Dialogue with Dr Jane Goodall: Symposium on Human Dimension on Wildlife Conservation and Education for Sustainability
Internationally renowned conservationist Dr Jane Goodall, United Nations Messenger of Peace and one of the world's foremost experts on chimpanzees, delivered a keynote speech on wildlife conservation and education for sustainability at The Education University of Hong Kong (EdUHK) today (10 November).
The talk was well-attended by different sectors of the community, including government officials, NGOs, environmentalists, social innovators and academics specialising in the field, as well as EdUHK staff and students.
Officiating at the event were Professor Woo Chi-keung, Acting Dean of the Faculty of Liberal Arts and Social Sciences of EdUHK; and Mr Simon Chan Kin-fung, Assistant Director (Conversation) of the Agriculture, Fisheries and Conservation Department of the Hong Kong SAR.
In his opening remarks, Professor Woo Chi-keung said, “It is my great honour to welcome Dr Jane Goodall to EdUHK. As we all know, Hong Kong consumes vast amounts of natural resources. Only through changing our consumption patterns can we mitigate damaging environmental changes, and education is the key strategy for achieving this. I hope Dr Goodall’s insights will inspire all of us to take positive action to achieve sustainability in our personal lives and in our community, thus playing our part to bring about change on a global scale.”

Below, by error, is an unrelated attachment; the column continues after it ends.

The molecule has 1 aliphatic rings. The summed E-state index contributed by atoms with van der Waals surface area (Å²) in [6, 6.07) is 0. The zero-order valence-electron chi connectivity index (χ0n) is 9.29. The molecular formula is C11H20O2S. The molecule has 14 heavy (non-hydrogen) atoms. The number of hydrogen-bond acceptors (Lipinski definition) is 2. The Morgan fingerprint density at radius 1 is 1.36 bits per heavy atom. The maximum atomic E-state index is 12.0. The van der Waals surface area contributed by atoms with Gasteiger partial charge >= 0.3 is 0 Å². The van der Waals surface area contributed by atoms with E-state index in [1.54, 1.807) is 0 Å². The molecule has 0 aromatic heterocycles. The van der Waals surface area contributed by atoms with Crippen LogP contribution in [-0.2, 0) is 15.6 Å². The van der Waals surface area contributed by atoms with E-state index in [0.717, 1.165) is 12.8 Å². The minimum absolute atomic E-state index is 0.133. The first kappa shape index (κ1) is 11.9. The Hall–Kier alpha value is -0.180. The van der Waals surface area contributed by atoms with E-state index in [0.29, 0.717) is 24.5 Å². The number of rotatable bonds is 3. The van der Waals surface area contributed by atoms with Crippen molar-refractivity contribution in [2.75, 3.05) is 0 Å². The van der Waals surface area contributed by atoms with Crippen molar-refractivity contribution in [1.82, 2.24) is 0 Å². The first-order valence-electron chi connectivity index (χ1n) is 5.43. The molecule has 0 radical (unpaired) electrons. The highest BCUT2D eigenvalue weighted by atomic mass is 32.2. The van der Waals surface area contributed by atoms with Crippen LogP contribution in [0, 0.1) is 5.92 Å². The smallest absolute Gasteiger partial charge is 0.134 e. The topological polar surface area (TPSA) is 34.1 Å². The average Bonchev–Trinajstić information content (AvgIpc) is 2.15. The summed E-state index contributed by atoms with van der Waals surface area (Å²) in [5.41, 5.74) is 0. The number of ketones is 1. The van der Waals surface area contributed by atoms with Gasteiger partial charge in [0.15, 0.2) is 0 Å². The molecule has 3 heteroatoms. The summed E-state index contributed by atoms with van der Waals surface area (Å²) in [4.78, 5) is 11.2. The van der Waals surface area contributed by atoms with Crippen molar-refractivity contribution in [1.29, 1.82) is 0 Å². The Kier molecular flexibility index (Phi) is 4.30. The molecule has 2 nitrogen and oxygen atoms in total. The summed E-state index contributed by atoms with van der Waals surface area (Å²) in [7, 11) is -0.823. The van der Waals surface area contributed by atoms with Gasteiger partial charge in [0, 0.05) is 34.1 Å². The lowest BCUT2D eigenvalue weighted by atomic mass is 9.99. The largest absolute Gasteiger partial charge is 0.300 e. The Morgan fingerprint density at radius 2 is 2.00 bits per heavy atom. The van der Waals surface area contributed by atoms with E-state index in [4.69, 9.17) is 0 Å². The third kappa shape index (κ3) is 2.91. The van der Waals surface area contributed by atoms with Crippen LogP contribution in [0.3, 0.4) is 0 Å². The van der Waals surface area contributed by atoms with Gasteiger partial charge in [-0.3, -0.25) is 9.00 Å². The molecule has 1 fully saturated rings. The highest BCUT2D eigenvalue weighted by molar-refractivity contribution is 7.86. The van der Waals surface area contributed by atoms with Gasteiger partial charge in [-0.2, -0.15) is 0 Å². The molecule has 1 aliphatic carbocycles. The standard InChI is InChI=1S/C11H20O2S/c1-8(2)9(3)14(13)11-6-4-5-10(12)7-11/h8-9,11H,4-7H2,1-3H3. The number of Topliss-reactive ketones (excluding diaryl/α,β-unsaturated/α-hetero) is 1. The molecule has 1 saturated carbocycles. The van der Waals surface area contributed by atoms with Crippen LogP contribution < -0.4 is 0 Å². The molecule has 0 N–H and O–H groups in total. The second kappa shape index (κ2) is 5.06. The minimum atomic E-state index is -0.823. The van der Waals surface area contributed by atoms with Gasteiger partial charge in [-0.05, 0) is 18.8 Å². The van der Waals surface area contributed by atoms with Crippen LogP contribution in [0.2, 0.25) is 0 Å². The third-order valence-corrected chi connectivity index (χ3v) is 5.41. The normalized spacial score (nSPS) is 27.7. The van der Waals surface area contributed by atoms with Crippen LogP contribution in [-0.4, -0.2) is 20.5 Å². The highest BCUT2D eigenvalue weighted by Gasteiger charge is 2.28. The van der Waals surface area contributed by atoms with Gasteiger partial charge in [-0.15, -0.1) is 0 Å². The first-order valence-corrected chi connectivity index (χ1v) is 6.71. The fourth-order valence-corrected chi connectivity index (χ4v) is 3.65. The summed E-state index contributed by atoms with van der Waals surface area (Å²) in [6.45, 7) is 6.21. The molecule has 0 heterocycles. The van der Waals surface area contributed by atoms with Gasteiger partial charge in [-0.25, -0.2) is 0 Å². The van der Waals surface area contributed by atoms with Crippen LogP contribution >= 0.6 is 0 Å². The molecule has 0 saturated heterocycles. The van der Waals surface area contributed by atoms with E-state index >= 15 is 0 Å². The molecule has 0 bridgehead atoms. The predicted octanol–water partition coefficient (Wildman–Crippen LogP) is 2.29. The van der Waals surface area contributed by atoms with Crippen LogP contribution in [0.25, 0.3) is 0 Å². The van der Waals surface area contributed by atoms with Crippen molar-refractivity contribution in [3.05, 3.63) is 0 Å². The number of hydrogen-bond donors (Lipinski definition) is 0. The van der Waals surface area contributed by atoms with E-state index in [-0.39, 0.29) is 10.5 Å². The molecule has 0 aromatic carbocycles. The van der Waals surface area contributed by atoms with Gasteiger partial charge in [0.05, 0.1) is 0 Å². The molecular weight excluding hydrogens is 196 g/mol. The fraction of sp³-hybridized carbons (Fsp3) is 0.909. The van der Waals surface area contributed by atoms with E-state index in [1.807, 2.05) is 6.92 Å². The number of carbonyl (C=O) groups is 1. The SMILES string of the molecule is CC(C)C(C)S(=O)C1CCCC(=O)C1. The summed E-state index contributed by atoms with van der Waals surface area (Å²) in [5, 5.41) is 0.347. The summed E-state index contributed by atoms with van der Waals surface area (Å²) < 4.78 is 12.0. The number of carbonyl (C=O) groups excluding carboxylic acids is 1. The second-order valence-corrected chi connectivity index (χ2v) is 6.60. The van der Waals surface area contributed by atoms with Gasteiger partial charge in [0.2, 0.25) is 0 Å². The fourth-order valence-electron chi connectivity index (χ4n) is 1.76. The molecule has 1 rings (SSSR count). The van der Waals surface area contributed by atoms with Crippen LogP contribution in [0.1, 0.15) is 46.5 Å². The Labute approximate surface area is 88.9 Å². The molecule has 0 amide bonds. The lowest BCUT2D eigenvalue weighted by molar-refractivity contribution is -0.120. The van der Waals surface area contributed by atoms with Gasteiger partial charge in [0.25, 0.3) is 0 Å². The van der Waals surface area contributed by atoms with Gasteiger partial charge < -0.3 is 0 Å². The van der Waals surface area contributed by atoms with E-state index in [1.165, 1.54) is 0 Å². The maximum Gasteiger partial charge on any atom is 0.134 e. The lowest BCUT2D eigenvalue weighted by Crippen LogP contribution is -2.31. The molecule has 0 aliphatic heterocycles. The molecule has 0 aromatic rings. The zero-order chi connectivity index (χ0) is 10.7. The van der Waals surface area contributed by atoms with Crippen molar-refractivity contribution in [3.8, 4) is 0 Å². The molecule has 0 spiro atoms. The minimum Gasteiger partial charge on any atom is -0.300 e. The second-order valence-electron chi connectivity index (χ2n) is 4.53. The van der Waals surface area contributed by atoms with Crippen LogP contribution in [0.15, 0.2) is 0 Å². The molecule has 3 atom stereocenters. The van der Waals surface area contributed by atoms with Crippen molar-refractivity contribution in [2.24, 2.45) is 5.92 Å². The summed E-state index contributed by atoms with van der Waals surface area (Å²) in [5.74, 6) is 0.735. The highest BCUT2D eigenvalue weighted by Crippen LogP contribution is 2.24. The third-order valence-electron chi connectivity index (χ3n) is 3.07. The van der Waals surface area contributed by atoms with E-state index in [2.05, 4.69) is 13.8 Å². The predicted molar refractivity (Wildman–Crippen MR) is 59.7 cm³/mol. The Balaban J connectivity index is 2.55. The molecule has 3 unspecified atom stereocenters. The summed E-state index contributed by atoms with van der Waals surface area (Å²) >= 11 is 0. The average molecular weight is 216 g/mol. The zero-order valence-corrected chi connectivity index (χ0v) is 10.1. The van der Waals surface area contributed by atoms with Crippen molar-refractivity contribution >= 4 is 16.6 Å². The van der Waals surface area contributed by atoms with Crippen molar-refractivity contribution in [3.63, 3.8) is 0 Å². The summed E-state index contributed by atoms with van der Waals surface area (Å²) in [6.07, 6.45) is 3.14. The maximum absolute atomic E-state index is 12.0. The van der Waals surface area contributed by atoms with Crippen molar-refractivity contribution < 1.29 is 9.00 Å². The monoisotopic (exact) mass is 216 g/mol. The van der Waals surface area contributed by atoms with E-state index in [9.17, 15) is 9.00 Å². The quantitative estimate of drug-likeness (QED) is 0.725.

In addition to the enlightening keynote address by Dr Goodall, there were four mini symposia to share ways in which conservation can be achieved: 1) Creative Community Engagement for a Sustainable Future, 2) Unleashing Energy for Environment Betterment through Education, 3) Investing in a Sustainable Future, and 4) Visiting the Home of Wildlife: Ecotourism.
At the age of 26, Dr Jane Goodall hid among the robust greenery in the lush rainforest of Gombe, Tanzania, and observed something no one else had ever recorded – a chimpanzee, she named David Greybeard, used long stalks of grass as a tool to catch and eat ants from an ant mound. Her story was turned into a documentary by National Geographic Studios in 2017. Committed to conservation, community engagement and education, Dr Goodall established a non-governmental organisation, called the Jane Goodall Institute, to promote wildlife conservation worldwide.
Dr Jane Goodall changed public perceptions of primates and people, and the connection between the two. Over the past six decades, she has evolved from a steadfast scientist to a passionate conservationist and humanitarian, urging the world to take action on behalf of nature.